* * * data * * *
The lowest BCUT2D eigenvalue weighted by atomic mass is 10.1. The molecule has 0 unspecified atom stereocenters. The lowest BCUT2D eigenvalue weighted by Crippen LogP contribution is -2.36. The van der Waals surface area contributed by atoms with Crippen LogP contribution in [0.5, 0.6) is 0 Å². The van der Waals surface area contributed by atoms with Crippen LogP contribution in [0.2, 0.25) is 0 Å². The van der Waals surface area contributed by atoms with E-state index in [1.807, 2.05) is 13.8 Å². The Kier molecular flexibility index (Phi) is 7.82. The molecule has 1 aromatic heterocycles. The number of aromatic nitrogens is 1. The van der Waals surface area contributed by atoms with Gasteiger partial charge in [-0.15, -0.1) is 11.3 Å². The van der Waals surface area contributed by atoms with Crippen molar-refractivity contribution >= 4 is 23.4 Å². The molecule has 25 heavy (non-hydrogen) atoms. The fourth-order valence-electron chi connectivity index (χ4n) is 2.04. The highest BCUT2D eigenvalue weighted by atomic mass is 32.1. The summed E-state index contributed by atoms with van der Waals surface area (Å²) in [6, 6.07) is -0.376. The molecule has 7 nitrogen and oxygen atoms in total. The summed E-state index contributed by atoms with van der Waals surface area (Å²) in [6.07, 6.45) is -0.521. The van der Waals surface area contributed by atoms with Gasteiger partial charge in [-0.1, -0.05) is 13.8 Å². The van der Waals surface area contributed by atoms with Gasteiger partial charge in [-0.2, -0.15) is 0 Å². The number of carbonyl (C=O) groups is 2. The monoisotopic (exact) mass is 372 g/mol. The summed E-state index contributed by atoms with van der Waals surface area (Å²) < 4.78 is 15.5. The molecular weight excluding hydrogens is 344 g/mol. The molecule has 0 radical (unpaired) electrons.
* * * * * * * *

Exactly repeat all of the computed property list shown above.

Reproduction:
The lowest BCUT2D eigenvalue weighted by atomic mass is 10.1. The molecule has 0 unspecified atom stereocenters. The lowest BCUT2D eigenvalue weighted by Crippen LogP contribution is -2.36. The van der Waals surface area contributed by atoms with Crippen LogP contribution in [0.5, 0.6) is 0 Å². The van der Waals surface area contributed by atoms with Crippen LogP contribution in [0.2, 0.25) is 0 Å². The van der Waals surface area contributed by atoms with E-state index in [1.807, 2.05) is 13.8 Å². The Kier molecular flexibility index (Phi) is 7.82. The molecule has 1 aromatic heterocycles. The number of aromatic nitrogens is 1. The van der Waals surface area contributed by atoms with Gasteiger partial charge in [-0.15, -0.1) is 11.3 Å². The van der Waals surface area contributed by atoms with Crippen molar-refractivity contribution >= 4 is 23.4 Å². The molecule has 25 heavy (non-hydrogen) atoms. The fourth-order valence-electron chi connectivity index (χ4n) is 2.04. The highest BCUT2D eigenvalue weighted by atomic mass is 32.1. The summed E-state index contributed by atoms with van der Waals surface area (Å²) in [6, 6.07) is -0.376. The molecule has 7 nitrogen and oxygen atoms in total. The summed E-state index contributed by atoms with van der Waals surface area (Å²) in [6.07, 6.45) is -0.521. The van der Waals surface area contributed by atoms with Gasteiger partial charge in [-0.1, -0.05) is 13.8 Å². The van der Waals surface area contributed by atoms with Gasteiger partial charge in [-0.2, -0.15) is 0 Å². The number of carbonyl (C=O) groups is 2. The monoisotopic (exact) mass is 372 g/mol. The summed E-state index contributed by atoms with van der Waals surface area (Å²) < 4.78 is 15.5. The molecular weight excluding hydrogens is 344 g/mol. The molecule has 0 radical (unpaired) electrons.